Written By Trish Morton-Smith

Lavinia is a social media and public relations consultant who runs her business Lavinia Wehr Social between her family farm in Esperance and Perth Residence.  Lavinia has recently commenced with the RRR Network and shares with us her career journey so far, her passion for supporting agricultural and rural businesses and building community within rural Western Australia.

Can you tell us a little about yourself?

I am a 24-year-old social media and public relations consultant currently based in Esperance.  For the past two and a half years I have built my own business providing public relations and social media services for a variety of businesses in Perth and Western Australia.  More recently I have found my niche in supporting agricultural and rural industries which is a dream come true, especially now that I am working with the RRR Network.  I am truly passionate about building community within rural Western Australia.

I grew up in Esperance and had a somewhat unique upbringing. My parents separated when I was quite young, and my parents let me make the decision to stay on the farm with my Dad.  Living with my Dad provided me with a different perspective on gender roles.  Not only was my Dad running his own business, but he also cooked dinners and made school lunches.  I attended school in Perth once I was in year eight, initially as a boarder, which was a bit of a culture shock.  There were students from vastly different backgrounds, plus I was very independent and found it challenging to adjust to the rules and restrictions.  Luckily, I changed to a day student when my Mum moved to Perth.

I definitely knew early on that I was interested in public relations and communications.  I was a big fan of Roxy Jacenko.  At the time there were no thoughts of connecting it with agriculture – I just wasn’t aware of all the opportunities available.  I researched all of the relevant degrees and Curtin University was the most forward-thinking and digitally advanced.  The course gave me the fundamental skills needed for this career path.  I also joined the Public Relations student chapter and completed some fantastic internships.

One of these internships led to a job with the Perth Royal Show and I made the most of this experience.  It was my first real job and opened the door to how many opportunities there are in communications and the many stories there are to tell in agriculture.  This was when the passion ignited, and I got really excited.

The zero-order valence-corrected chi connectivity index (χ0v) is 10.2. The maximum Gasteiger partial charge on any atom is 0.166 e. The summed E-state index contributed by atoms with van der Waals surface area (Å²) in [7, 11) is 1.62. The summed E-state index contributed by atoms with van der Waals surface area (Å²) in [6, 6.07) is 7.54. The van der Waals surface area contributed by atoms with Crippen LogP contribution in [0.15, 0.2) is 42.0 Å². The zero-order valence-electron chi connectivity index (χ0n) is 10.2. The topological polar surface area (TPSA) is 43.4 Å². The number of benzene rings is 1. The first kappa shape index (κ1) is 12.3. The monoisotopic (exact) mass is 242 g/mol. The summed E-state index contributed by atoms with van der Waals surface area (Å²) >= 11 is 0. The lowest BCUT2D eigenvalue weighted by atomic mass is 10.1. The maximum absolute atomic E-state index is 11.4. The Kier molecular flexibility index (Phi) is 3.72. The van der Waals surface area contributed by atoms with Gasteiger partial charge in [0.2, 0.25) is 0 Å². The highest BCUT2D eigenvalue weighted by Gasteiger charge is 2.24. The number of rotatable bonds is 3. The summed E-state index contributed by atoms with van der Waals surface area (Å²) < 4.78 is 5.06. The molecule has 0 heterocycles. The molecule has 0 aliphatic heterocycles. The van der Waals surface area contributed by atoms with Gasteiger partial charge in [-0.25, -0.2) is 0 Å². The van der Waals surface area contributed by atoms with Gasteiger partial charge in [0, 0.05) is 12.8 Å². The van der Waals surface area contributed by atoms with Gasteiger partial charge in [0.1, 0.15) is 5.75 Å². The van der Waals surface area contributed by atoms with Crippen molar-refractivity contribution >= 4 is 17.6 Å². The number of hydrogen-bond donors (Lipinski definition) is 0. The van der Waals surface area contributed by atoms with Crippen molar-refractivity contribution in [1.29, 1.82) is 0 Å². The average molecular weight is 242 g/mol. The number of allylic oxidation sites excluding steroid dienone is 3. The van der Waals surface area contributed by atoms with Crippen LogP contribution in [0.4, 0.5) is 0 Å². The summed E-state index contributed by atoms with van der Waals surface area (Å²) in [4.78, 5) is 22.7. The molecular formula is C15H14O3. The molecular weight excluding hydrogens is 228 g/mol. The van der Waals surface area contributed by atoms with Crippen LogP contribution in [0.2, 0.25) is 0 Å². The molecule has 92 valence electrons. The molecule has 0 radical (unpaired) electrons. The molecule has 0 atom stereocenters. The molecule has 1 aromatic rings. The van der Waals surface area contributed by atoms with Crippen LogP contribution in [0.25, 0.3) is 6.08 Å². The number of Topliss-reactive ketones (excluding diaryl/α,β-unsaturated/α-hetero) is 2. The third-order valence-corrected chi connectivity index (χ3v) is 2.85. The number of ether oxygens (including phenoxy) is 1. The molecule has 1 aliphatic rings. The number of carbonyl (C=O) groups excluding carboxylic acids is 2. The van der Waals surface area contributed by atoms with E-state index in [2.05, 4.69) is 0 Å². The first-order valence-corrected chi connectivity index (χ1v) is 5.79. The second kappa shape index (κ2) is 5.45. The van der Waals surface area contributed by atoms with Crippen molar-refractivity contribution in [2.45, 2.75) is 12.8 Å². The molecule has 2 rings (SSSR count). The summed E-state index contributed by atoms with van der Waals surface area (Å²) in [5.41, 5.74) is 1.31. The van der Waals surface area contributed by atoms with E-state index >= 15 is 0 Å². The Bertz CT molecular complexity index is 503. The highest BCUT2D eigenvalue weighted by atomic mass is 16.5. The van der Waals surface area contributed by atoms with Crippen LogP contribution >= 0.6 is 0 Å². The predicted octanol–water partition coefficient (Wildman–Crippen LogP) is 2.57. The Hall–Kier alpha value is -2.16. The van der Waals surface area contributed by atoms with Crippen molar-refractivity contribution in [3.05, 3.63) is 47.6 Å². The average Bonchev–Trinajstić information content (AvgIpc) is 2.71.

How did you start your own consultancy?

I began by helping people I knew with their social media and it slowly grew from there. I worked at the Royal Show again and had a few articles written about me and a write up in the Farm Weekly.  Through word of mouth and social media, my business has grown.  I now work with a variety of clients.  It can be demanding, and I do have stressful days, but when I stop and reflect, I am so grateful that I can work from the farm or in Perth, be my own boss and choose my hours.  I’ve done the hard yards and things are slowly coming to fruition.

 

Tell us about GenerationAg

The GenerationAg podcast and media company was born out of the fact that there’s not enough education and awareness of agriculture in Australia for young people.  I met Kayla Evans at an event last year and it was one of those right place right time moments.  We both had the same goal – to make people aware of the services and products based around agriculture and rural business.  There hasn’t been a genuine platform for young people in Agriculture in Australia before and there are many stories to be told about the innovations and career opportunities in the industry.  There’s now a large community established through the podcast and we are planning some great events for 2021.

 

Tell us about your role with the RRR Network.

I am developing a new digital marketing strategy focussed on building the community and increasing community for the next generation of young women like myself.  We’re also providing RRR women with more resources, more local community resources and growing the social media network for rural women to connect online.  As RRR women it’s not always possible to attend events in the city and so providing that space online is important.  We also need to keep sharing the stories of the many remarkable women who are changing the industry and perspective of rural living.  For a long time people haven’t seen the value of living in rural or remote areas and also having a corporate or bigger career.  It’s definitely possible, you just need to be aware of the opportunities and the resources available.

 

What advice would you give to young women living in regional, rural or remote areas?

I’d like to say to any young women who are for example, from farms or living rurally, even if there are people doubting you and you’re not sure where your place is in the industry, there is a place for you.  People are seeing the value of women in the industry in many different roles.  I hope they don’t feel deterred or let negative comments stop them because you will find your tribe, it just takes time.  I would have loved to have told my 17-year-old self that. It’s all about mindset and learning as you go.

 

What’s your ultimate goal?

If I can change one person’s perspective, help someone grow their business and help them become a leader in their industry then I’ve done my job.

Find out more about GenerationAg and Lavinia Wehr Social

 

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